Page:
I envision the lifestyle design movement going the way of the Beatniks – the glamor of Jack Kerouac's On The Road was replaced by a conservative Kerouac, broke and barefoot, bumming drinks from strangers. It will burn itself out, like that roman candle. At least there was talent and original thought there, more than I can say for most LD'ers today. Reminds me of Marx: History repeats itself – the first time as tragedy, the second as farce.

    • I would distinguish moving to a foreign country and working for awhile from the lifestyle design movement. In my mind, they have little if nothing to do with each other, even though the surface features are very similar.

      Lifestyle Design is much more about creating a lifestyle that other people will envy that you can then leverage to make money. It's about "personal branding," about attempting to create a "4-hour workweek," and more than anything else, it's about selling the promise of get-rich-or-lifestyle-quick.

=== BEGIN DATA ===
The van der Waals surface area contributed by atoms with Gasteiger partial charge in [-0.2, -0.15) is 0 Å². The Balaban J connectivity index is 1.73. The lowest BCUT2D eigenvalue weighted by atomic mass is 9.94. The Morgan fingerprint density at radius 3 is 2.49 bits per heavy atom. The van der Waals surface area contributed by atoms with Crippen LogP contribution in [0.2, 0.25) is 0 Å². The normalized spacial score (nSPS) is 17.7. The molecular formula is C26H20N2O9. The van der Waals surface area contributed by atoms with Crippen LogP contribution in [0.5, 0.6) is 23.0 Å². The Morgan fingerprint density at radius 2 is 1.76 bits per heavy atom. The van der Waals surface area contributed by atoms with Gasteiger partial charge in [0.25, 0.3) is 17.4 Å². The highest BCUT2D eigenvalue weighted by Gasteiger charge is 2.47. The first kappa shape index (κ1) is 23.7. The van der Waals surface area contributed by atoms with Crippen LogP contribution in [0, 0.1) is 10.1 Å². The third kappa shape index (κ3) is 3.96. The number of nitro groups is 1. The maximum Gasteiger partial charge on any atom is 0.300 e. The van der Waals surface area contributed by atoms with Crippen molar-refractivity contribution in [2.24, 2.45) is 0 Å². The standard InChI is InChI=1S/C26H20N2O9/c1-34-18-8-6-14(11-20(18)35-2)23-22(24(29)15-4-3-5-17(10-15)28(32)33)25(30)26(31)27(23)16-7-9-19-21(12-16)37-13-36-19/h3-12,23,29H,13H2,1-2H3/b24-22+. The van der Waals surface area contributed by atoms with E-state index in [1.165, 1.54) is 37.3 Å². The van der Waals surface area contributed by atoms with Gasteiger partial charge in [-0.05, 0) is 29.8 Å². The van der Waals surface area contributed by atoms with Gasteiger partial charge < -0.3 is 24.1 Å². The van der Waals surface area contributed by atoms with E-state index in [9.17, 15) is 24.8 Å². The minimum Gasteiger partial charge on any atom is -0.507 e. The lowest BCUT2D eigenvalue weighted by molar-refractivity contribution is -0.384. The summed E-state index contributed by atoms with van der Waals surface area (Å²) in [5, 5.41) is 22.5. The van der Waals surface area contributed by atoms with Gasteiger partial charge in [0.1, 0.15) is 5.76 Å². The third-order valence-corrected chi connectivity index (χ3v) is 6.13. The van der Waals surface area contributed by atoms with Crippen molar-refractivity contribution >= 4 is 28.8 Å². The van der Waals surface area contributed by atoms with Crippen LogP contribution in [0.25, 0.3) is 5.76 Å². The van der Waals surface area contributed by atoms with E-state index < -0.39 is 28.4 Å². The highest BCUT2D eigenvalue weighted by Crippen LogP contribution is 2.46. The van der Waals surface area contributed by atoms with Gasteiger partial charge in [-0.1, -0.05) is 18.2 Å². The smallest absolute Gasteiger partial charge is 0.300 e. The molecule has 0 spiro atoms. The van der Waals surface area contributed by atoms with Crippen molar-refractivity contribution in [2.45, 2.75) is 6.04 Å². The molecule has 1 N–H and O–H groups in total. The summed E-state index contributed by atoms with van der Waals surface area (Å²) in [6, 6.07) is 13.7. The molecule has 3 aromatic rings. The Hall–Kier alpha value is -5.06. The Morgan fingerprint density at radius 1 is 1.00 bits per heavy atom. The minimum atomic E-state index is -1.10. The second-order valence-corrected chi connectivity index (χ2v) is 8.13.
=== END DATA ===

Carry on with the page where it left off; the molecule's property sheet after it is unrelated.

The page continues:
I'm hugely in support of kids traveling or taking time to explore themselves and the world before creating a fixed identity and career path. And the worst that can happen? One can spend years and 10's of 1000's of dollars on personal development, self-help, and get-rich-quick or internet marketing schemes (it's happened to many, many followers of gurus like Ferriss).

      Hence why I think it's worth writing about.

      • Carlon says:

        I agree. I moved to a foreign country and work there now. That's why part of Ferriss' book made sense to me because I have lived as an expat off and on for 10 years. When I read 4HWW, I liked the parts he ripped off from Potts' vagabonding book.